The focus on safe speeds extends beyond the traditional approach of influencing individual behavior. The Vision Zero Network encourages communities to focus upstream – more on policies and the built environment that influences behavior – in their work. Portland’s multi-pronged approach to taming speed is a model for other Vision Zero cities.
A hallmark of Vision Zero in the U.S. is the creation of an Action Plan to lay out the roadmap for the strategies, roles, and responsibilities that will move your community from vision to action and help achieve the goal of zero traffic deaths and serious injuries.
Vision Zero infrastructure and policy changes don’t just happen in a vacuum. It all starts with internal commitment, leadership and clear accountability to prioritize safety. This case study shares in-depth tips on the importance of planning and coordinating among diverse stakeholders to ensure successful actions, measure progress, and to report back to the public.
Cities can fund Vision Zero, and regional Metropolitan Planning Organizations (MPOs) can, too. Through regional planning, funding and policy, MPOs are uniquely positioned to embrace Vision Zero and align their efforts with the goal of saving lives. This resource highlights how MPOs are supporting Vision Zero and increased safety around the U.S.
Based on the experiences of early-adopter cities in the U.S., we have an understanding of the most critical components of a strong, effective Vision Zero commitment. These nine elements are proving essential to building a strong base for Vision Zero success.
The goal of Vision Zero is nothing short of lasting, institutionalized, systems-level change. This case study aims to define the core principles and the corresponding, high-level policies and practices needed to create and sustain a meaningful Vision Zero program.
What makes Vision Zero an innovative road safety policy with the potential to make our streets safe? We identify the key elements that distinguish Vision Zero.
At its core, Vision Zero recognizes that all people have the right to move about their communities safely. All people. At its core, Vision Zero is about ensuring equity on our streets, sidewalks, and bikeways. We share this case study and call on city and community leaders to center equity in their Vision Zero work. Work includes committing explicitly that […]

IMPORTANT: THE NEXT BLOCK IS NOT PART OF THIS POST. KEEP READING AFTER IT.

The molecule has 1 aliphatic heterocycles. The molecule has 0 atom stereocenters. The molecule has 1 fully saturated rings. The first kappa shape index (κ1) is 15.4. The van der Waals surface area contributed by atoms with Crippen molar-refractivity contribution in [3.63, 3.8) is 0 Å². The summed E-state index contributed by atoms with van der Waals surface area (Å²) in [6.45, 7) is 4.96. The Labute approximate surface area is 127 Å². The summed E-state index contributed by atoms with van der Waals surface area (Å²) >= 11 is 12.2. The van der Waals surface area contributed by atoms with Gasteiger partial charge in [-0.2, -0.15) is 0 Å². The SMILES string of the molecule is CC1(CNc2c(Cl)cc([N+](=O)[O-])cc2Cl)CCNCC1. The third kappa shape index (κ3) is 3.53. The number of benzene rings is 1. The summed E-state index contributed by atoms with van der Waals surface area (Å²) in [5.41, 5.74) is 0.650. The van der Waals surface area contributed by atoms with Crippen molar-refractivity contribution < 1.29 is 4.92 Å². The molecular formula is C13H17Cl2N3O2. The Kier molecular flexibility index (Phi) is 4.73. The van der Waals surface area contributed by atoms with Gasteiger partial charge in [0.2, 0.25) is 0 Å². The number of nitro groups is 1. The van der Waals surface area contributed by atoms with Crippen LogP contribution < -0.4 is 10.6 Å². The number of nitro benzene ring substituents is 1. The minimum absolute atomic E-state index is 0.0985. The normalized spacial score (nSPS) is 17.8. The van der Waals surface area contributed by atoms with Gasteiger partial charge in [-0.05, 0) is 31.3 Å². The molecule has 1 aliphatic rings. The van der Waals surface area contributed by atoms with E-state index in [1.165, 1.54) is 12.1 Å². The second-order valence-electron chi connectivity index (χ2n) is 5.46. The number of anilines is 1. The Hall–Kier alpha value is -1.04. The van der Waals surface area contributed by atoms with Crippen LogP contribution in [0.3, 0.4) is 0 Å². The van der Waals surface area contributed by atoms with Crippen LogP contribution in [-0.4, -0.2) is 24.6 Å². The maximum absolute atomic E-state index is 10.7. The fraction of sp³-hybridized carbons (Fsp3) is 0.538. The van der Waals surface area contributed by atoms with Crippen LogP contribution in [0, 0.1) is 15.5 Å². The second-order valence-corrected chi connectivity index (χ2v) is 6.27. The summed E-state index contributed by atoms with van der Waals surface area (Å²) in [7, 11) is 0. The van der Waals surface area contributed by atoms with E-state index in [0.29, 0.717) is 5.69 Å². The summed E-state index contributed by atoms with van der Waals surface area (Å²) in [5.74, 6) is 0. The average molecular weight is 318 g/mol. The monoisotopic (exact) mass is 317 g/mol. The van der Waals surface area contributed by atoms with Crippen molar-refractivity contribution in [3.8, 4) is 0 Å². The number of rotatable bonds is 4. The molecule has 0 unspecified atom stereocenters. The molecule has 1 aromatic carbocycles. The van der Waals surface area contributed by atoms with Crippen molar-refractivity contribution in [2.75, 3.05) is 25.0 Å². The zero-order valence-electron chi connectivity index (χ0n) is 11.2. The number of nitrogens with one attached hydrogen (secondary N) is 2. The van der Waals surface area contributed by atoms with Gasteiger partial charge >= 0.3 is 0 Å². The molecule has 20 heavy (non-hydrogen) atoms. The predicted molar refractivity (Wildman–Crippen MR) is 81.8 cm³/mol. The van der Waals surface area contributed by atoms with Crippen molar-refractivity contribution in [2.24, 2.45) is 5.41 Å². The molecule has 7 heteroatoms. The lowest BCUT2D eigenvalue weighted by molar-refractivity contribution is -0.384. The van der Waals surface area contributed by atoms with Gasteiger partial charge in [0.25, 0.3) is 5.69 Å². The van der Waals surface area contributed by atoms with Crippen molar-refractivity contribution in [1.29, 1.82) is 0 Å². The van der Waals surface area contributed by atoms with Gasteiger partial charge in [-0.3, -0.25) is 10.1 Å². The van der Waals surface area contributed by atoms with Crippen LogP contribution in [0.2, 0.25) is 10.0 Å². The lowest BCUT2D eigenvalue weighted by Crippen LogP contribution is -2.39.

Large vehicles are disproportionately involved in fatal crashes, particularly involving people walking and riding bicycles. Early-adopter Vision Zero cities such as New York, Boston, Washington D.C., and San Francisco have implemented relatively simple, inexpensive technology, policy, and training improvements to large vehicles to come closer to achieving Vision Zero.
Los Angeles implemented simple, but powerful, innovation in city budgeting processes to gets its Vision Zero program off to a successful start. Learn why cross-departmental collaboration is one of the necessary elements for effective Vision Zero efforts.
Two early-adopter cities’ — New York City and San Francisco — use promising approaches to communicating about Vision Zero in order to garner attention and influence behavior — at all levels of society.
Cities like San Francisco, Los Angeles, Washington, D.C. and New York City have found ways to bridge unintentional but long-standing gaps between key local agencies and identified innovative means to build new organizational architecture to advance Vision Zero.
Explore how San Francisco, New York City and Chicago (Vision Zero Focus Cities) are using the tools of public health — including epidemiology, research and a focus on the root causes of health inequities — to advance their Vision Zero efforts.
With the increasing number of on-demand car services, these drivers can play a key role in creating safe streets and advancing Vision Zero. We explore gains in New York City.